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Copenhagen Conference Strengthens Ghana's Resolve to Combat Corruption

25.10.2018  13:43
The 18th International Anti-Corruption Conference in Copenhagen, which ended Wednesday, will strengthen the fight against corruption in Ghana.

The 18th International Anti-Corruption Conference in Copenhagen, which ended Wednesday, will strengthen the fight against corruption in Ghana, the strong team of Ghanaians participating in the conference agree:

 “Fortunately, Ghana sent the right people here,” says one of the participants, journalist Manasseh Asure Awuni, Joy FM: “The Ghanaian team included the auditor general, the special prosecutor and the Deputy Finance Minister. They are key players in the fight against corruption, and we from media and civil society, who are also here, are going to push them and remind them about the commitments made here.”

Statements from other participants:

Special Prosecutor Martin A.B.K. Amidu: Corruption is a crime and should be dealt with as such

Corruption has no political colouration. It is a crime against society and it must be dealt with as such. We, who head anti-corruption institutions have to be non-partisan and treat crime as crime. When the population will begin to see that, if you fall foul of the law, you’ll be dealt with no matter which political party you belong to.”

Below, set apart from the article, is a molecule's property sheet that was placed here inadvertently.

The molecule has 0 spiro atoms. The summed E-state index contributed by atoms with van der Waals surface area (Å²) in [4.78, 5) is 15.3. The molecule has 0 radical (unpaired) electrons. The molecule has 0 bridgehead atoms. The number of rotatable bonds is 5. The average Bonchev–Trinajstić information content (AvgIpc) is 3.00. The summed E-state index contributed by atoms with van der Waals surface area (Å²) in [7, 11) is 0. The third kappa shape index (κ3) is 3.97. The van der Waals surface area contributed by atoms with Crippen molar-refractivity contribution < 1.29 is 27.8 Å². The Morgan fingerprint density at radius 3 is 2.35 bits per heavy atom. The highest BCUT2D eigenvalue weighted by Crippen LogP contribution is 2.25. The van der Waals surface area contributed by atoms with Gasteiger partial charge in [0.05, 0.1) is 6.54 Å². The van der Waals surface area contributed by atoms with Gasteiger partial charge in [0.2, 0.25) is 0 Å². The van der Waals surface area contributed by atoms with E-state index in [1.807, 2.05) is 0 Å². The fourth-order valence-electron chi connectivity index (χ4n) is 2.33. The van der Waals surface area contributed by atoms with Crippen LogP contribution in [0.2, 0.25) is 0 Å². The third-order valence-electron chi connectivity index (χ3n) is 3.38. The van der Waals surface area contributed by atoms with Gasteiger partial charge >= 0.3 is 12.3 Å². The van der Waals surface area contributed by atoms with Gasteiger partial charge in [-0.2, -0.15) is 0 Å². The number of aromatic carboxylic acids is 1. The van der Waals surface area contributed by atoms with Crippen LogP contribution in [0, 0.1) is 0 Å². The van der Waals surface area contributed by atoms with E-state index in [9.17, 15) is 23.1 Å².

Deputy Minister of Finance Kwaku Kwarteng: Ghana need to engage more in the global fight

“One of the things we take home is the realization that we ought to participate more in the global discussions on the fight against corruption, so that the needs of our peculiar economies and circumstances are addressed. One example of this is customs revenue, which makes up a huge 40 per cent of the revenue basket of Ghana, but is a small part of the revenue in many developed economies and therefore not included in international information exchange arrangements. We need to push for that to be changed.”

Auditor General Daniel Yaw Domelevo: The fight against corruption can be won

“We now have to implement all that we have been discussing. The first thing to me is discipline. People cannot run away with abuses of resources and just be left alone. If we start disciplining this people and put good systems in place, I think the corruption fight can be won.”

The ambassador of Denmark to Ghana, Tove Degnbol: Concrete take home-ideas from Copenhagen

“The delegation from Ghana has obviously taken home a lot of specific suggestions and I am sure that they are ready to apply them. Our auditor general has met with the auditor general of Ghana and exchanged experiences. The deputy minister of Finance has been engaged in dialogue about the tax system and how to avoid under- and overprice invoicing, stop illicit financial flows.”

Linda Ofori-Kwafo, Executive Director of Ghana Integrity Initiative: Voters, wake up!

“We, the citizens, have a role to play at elections and vote out the corrupt leaders.”

Emmanuel K. Dogbevi, Managing editor, Ghana Business News: The corrupt will fight back

“It is gratifying and encouraging to see such number of people from around the world willing and able to stand up in the fight against corruption. And it is necessary, because corrupt people are not sitting down and waiting to be exposed and punished. They are fighting back really, really hard, so it is not a walk in the park.”

Se the films from the Anti-Corruption Conference here:

 

 

 

 

 

Watch five short documentaries on corruption in Ghana here.

Read the Ambassador's blog on corruption here.